‘Opinion’ – John Fleming
Nobody listening to Radio Nova on May 19th will ever forget it. It was the greatest call to arms, or perhaps call to horns, ever broadcast on Irish radio. Listeners were bombarded with pleas to contact their elected representatives; were informed that they could show support by attending a march at a later date; were all invited to Herbert Street for the 6pm closedown; and urged to blow their car horns to serve as an orchestral cacophonous backdrop to the final moments.
Perhaps they had planned to invite the Herbert Street invitees inside but they could not have had any idea of what was to follow as thousands of people, on a workday remember, followed their hearts and their ears and ended up as close to the iconic building as they possibly could; and with Dublin’s city centre brought to a standstill thanks to the crowds that had descended on Herbert Street, as close as possible was still a distance away for many.
Throughout the afternoon, the two station’s (Nova and Kiss) impressive rollcall of presenters doubled up to present half-hour long programmes to say their farewells. And to play their part in whipping Dublin into a frenzy.
It is the most memorable few hours of radio ever to radiate from a transmitter based on Irish soil and by the time 6pm came – all too quickly – the people in power who had sanctioned the attacks on the nation’s stations must have seriously wondered how they’d judged the mood of the people so badly wrong as they were forced to place their fingers in their ears to block out the racket from car horns all over Dublin city and county…and beyond.
Whilst us Irish love a revolution, you’re still more likely to find us placated by a few creamy pints of Guinness, an anaesthesia for a nation. It takes something special to get the locals to rise up, en masse. That something special had been created by Chris Cary, aided and abetted by anyone who’d ever taken to the airwaves to entertain listeners in the name of Radio Nova.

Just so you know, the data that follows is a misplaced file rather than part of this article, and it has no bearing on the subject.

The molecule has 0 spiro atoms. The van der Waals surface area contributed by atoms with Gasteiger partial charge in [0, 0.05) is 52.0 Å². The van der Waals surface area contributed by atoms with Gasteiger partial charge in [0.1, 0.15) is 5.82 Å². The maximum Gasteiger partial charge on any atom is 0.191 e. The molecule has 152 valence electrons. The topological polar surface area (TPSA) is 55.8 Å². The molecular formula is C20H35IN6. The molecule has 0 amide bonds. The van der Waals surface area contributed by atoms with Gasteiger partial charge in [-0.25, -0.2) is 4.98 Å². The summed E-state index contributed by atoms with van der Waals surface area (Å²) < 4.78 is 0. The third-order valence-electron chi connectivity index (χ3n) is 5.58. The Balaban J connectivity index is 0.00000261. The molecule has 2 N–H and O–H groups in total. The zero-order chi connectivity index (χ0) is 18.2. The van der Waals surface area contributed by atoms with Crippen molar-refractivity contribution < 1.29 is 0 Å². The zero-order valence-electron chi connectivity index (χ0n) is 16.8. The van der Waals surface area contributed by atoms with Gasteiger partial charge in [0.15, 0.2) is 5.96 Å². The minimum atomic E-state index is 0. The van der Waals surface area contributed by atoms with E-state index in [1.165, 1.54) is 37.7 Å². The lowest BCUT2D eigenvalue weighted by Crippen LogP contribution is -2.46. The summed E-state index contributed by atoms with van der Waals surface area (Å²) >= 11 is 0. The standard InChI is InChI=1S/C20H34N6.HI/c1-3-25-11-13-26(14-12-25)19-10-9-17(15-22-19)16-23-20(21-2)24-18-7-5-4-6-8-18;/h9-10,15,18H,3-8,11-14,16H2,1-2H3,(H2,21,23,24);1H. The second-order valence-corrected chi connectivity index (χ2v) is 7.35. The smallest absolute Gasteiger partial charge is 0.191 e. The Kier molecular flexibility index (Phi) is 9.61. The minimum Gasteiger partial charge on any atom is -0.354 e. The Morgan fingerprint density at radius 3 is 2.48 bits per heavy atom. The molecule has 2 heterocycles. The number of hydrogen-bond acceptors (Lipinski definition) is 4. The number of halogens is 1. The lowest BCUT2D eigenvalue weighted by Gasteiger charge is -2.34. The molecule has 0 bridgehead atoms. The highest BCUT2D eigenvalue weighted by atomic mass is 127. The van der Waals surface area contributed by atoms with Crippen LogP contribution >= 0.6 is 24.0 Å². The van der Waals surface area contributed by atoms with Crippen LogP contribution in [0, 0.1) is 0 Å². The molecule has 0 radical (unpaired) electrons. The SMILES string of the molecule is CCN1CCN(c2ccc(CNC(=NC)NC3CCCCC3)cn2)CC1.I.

If, with the raids, politicians had misjudged those whom they serve, one wonders if the situation was misjudged – or at least mismanaged – by Cary. Whilst all of those present in body, and in spirit via their radios, at Herbert Street on Thursday would’ve been delighted on being able to tune in again to their favourite station when it returned the following Saturday evening – just two days later – in retrospect the decision to return to air might have been an opportunity lost to apply some serious pressure on the government to once and for all sort out the radio situation. That might seem quite hindsightful, but anyone who bore witness to the events in Dublin city at 6pm on May 19th 1983 would’ve realised that the issue of radio was a very important one – and most of the attendees were of voting age after all.*
The mooted march in support of local radio took place the following Friday, following close to a week of uninterrupted programming from Radio Nova. 15,000 people demanded the right to have a choice of radio stations. 15,000 people. On a Friday.
Meanwhile, Radio Nova’s new low-powered transmissions meant that they were now announcing that they were “broadcasting TO Dublin” and no longer “FROM Dublin” at the top of each hour. Subtle, but again testament to Cary’s eye for detail.
The frenzied closedown of May 19th did have some effect – there were unofficial noises emanating from government sources suggesting that pirates would be left alone – interference notwithstanding – until such time as legislation was in place. Amazingly, even in a country as laid-back as Ireland – think Netherlands without the dope, apart from the one in power of course – it was another five years before legislation was introduced.
Meanwhile, Cary had already had a couple of court cases challenging the raid adjourned and he eventually got his equipment back. As did Sunshine Radio, who had remained off the air until they felt it was safe to return.
When Radio Nova returned Kiss FM was sacrificed. John Clarke reveals that Cary wanted to keep the Nova brand at the forefront.
So instead, Radio Nova operated a split schedule on FM and AM between 7pm and 11pm each night from June 8th. Super Nova aired on 88FM and ‘normal’ Nova on 828kHz. On Super Nova, specialist programmes like Dennis Murray’s Rock Show blasted out nightly in stereo. Kiss FM did return much later in the year.
It wasn’t long before everything was back to relative normality. It wasn’t surprising, perhaps, that the nation’s biggest pirate was itself pirated, with a relay of Radio Nova appearing elsewhere on the MW band which was identifying as ‘Nova Southside’.
And, it wasn’t believable that Radio Nova found itself being jammed again. The 828kHz outlet was targeted early in August 1983 by persons unknown, and no, this wasn’t the name of a clandestine group within RTÉ. Nova jumped between 828kHz and 819kHz over the course of a day and once the jamming had stopped, Nova settled on 819kHz.